Filing for disability and the difficulty of switching to other work when you have medical problems
I live in Texas. I was told by a relative that you cannot file for disability if you are let go due to layoffs. I've worked for the same company for over 40 years, doing the same type of work since 1982. It is getting harder for me to do my job, especially when I am required to work overtime. There are rumors that there will be a big layoff, maybe at the end of this year. Since I have so much time with the company my severance pay would be a nice sum. Can I file for SSDI after I am let go? Or do you have to be working when you file a claim?
Before answering, let me dwell on one aspect of your situation that I find myself explaining frequently. As you said, you have done the same job for over 40 years and you are having difficulty doing the job. Possibly you are able to keep doing the job because of the expertise you have built up. Possibly this is the case and you also have some level of accomodation with your employer, i.e. they work with you with regard to your issues. A person in your position who is forced to switch to another type of work would lose the benefit of their built-up expertise and familiarity with their work and would also lose any level of accomodation they have with their employer.
This, of course, makes it much more difficult for the individual with medical problems (and resulting functional limitations) to successfully transition to news forms of employment. This fact is taken into account, fortunately, by the sequential evaluation system used by SSA.
The Social Security Disability and SSI system takes into account not only the limiting effects of your condition, but also your education, age, and skills. Individuals with fewer skills, lesser education, and less highly developed skills are considered to have a poorer chance of finding other work, particularly when they have significant limitations, and even more so when they are older. It goes without saying, of course, that many employers will pass over older workers due to the perception that they will have more health issues and will drive up insurance costs.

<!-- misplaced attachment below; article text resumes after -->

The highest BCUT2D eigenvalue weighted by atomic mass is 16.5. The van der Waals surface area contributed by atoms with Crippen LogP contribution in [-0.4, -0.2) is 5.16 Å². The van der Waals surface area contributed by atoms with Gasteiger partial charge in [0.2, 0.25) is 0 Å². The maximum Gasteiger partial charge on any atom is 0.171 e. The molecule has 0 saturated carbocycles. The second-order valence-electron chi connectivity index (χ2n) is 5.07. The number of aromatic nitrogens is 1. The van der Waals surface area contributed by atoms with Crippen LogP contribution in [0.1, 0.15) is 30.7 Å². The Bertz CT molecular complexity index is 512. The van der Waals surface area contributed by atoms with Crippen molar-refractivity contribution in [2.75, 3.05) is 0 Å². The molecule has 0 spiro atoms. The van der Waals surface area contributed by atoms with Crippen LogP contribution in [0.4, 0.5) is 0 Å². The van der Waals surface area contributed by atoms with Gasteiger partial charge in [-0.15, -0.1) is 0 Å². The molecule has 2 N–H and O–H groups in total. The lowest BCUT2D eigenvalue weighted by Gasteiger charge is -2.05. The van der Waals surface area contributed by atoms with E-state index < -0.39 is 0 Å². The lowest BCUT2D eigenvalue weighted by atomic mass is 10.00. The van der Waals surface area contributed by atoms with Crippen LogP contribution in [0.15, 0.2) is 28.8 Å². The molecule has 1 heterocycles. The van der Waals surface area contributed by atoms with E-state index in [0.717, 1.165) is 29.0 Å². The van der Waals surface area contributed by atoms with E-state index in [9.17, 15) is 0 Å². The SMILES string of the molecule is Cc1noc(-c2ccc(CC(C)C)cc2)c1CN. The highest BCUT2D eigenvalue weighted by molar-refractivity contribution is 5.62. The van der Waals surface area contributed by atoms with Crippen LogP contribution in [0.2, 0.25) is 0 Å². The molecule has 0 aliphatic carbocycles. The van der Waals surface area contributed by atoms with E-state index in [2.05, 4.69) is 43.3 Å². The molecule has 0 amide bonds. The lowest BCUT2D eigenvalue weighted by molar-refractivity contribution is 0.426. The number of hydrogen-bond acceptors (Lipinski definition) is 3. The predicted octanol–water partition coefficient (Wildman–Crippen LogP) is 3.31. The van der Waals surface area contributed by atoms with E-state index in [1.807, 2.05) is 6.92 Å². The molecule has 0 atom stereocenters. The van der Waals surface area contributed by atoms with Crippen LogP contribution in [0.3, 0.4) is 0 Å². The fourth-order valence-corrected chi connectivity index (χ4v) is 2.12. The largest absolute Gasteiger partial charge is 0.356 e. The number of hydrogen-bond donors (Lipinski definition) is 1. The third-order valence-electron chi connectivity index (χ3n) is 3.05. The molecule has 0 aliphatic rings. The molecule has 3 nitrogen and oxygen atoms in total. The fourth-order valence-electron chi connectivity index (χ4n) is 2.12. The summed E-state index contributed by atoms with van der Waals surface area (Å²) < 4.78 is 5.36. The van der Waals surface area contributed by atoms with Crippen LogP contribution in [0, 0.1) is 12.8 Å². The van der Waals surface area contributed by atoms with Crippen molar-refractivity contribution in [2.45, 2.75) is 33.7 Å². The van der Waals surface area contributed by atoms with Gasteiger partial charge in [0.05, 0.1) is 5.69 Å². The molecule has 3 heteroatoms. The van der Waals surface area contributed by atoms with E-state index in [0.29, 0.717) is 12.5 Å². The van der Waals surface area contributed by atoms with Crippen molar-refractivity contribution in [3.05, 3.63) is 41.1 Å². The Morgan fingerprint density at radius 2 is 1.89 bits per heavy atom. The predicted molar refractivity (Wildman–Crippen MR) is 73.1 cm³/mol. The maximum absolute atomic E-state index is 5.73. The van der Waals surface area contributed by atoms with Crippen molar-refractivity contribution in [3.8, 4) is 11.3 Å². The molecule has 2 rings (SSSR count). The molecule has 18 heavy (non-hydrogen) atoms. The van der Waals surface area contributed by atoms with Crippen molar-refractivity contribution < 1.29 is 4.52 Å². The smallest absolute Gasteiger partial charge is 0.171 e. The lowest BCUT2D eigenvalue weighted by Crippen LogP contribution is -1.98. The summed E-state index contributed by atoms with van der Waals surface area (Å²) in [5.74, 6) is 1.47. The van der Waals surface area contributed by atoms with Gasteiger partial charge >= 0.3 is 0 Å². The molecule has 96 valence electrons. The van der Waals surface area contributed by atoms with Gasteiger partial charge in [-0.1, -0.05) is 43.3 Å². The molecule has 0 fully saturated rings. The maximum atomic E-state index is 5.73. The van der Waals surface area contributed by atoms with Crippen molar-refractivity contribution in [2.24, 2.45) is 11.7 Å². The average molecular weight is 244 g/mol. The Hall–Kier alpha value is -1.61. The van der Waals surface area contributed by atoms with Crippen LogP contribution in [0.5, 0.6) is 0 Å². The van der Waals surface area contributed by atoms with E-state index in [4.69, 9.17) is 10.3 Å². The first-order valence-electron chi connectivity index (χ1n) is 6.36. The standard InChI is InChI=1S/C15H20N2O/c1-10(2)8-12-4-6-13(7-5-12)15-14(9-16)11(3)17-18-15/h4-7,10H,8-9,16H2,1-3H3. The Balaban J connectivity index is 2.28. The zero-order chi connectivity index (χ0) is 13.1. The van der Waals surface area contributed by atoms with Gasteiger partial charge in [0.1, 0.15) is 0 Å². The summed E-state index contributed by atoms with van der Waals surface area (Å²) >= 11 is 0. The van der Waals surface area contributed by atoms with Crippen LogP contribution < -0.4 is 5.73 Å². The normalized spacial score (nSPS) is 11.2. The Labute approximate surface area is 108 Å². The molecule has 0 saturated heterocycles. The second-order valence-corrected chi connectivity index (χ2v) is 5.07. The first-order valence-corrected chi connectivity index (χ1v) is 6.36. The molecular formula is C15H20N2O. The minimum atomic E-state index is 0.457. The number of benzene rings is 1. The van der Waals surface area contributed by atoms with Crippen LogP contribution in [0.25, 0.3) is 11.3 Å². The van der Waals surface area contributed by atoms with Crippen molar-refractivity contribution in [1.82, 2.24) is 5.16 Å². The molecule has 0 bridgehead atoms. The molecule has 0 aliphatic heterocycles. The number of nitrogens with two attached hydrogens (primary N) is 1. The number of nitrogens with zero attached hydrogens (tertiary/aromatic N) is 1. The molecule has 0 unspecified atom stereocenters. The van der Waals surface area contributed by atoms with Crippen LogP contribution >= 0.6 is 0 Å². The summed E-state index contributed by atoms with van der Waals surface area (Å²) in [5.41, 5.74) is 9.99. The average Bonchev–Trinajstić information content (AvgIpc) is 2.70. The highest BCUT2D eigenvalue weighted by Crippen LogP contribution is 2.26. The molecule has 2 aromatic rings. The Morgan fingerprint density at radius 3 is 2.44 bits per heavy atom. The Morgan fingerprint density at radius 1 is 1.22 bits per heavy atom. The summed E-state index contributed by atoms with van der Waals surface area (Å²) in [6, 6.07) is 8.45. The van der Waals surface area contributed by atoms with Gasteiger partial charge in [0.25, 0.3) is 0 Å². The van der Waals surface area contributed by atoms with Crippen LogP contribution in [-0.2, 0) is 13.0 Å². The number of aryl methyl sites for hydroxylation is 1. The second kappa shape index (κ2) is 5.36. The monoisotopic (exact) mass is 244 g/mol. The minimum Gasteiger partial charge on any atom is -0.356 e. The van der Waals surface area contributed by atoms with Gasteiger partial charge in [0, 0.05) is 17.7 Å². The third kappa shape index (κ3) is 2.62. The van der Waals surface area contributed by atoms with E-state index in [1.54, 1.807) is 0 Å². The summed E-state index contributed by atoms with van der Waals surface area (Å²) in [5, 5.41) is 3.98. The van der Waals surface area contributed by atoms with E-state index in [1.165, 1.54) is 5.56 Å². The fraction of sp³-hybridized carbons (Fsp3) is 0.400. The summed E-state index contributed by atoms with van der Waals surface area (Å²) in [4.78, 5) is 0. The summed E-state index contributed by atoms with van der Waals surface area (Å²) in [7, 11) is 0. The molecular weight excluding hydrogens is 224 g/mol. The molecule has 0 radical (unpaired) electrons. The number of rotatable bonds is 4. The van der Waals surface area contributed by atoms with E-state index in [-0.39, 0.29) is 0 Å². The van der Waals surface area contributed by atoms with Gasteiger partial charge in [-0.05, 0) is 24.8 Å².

The reason I point all of this out is that many individuals do not understand that the Social Security is actually set up to provide a certain level of fairness by acknowledging real-world and real-work realities. Some of these individuals will also point out that factory closings are often accompanied by claims for disability. But this happens for the very reasons I have laid out.
Now, to answer your question:
If you are laid off, you can file for disability if you are not receiving unemployment benefits. To receive unemployment benefits, you are basically stating you are able to work should you get employment; if you file for Social Security Disability you are stating you are unable to work. The contradiction is fairly obvious.
The requirements of Social Security involve a severe impairment that prevents you from performing substantial and gainful work activity, or SGA. Substantial gainful work activity, or SGA, corresponds to a monthly earnings limit that happens to be one thousand and seventy dollars, gross per month, for 2014. If you are making over that you would be denied the day you file no matter what your impairment. So if you are laid off, work should be no problem. Also, severance pay is not a factor for Social Security Disability eligibility so no problem there.
To see the current SGA amount:Social Security SGA amount.
About the Author: Tim Moore is a former Social Security Disability Examiner in North Carolina, has been interviewed by the NY Times and the LA Times on the disability system, and is an Accredited Disability Representative (ADR) in North Carolina. For assistance on a disability application or Appeal in NC, click here.
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